At age 65, Mike Probst never expected to be living in a skilled nursing facility. But when aggressive treatment for stage four lymphoma left the former real estate appraiser unable to walk and in chronic pain, giving up independent living for a room in Regents Park in his native Jacksonville was the only option.
Decades younger than most of his fellow residents, some of whom are bed ridden and suffering from varying degrees of dementia, Probst found the change beyond challenging. “Truthfully it took me about a year to figure out where I was and who I was,” he recalled. Although thankfully cancer free, chemo left him with profound arthritis in his back and joints, wheelchair bound and reliant on a morphine pump to manage the pain. “Thankfully my family was there for me,” he said. “One day I just woke up thinking, God must have put me here for a reason.”
That reason turns out to be very good news for the 60 other residents in the skilled nursing area of Regents Park of Jacksonville. Probst started noticing electric wheelchairs left outside of rooms, in need of new batteries or repair, assistance not offered by Medicare. “So because they couldn’t afford it, these people couldn’t get around anymore. That just wasn’t right.” Now Probst makes it his business to keep the chairs in motion, powered by batteries he raises money to buy. He runs the bingo games and delivers the mail, visiting with residents every day. “There are people here with local family that never visit them – I try to brighten their days.”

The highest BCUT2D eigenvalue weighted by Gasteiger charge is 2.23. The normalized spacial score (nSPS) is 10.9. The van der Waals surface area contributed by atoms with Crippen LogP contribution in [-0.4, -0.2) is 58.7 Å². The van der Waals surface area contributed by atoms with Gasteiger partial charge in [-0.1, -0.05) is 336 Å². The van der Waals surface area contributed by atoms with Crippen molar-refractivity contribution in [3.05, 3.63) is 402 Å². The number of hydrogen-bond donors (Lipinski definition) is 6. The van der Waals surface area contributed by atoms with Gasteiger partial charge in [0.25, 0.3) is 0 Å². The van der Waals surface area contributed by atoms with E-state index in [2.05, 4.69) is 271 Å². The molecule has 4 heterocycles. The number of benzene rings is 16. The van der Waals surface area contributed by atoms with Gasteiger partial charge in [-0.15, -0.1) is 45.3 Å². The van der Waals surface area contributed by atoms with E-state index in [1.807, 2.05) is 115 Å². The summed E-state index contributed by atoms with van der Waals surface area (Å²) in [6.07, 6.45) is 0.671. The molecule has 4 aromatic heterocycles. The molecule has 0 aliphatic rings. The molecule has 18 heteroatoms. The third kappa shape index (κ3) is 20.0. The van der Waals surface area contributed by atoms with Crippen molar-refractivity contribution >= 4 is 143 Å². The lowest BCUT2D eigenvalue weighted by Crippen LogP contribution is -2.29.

Being helpful, showing empathy, supporting the facility’s hard-working staff, making people smile and feel cared for — it all adds up to giving Probst’s life meaning and purpose. “There’s always somebody worse off to make you realize that it’s not just about you. It’s a big world out there. I feel lucky to be on this earth and wake up everyday. Really, the way I see it, I’m very fortunate to be living here. These folks are like my little family.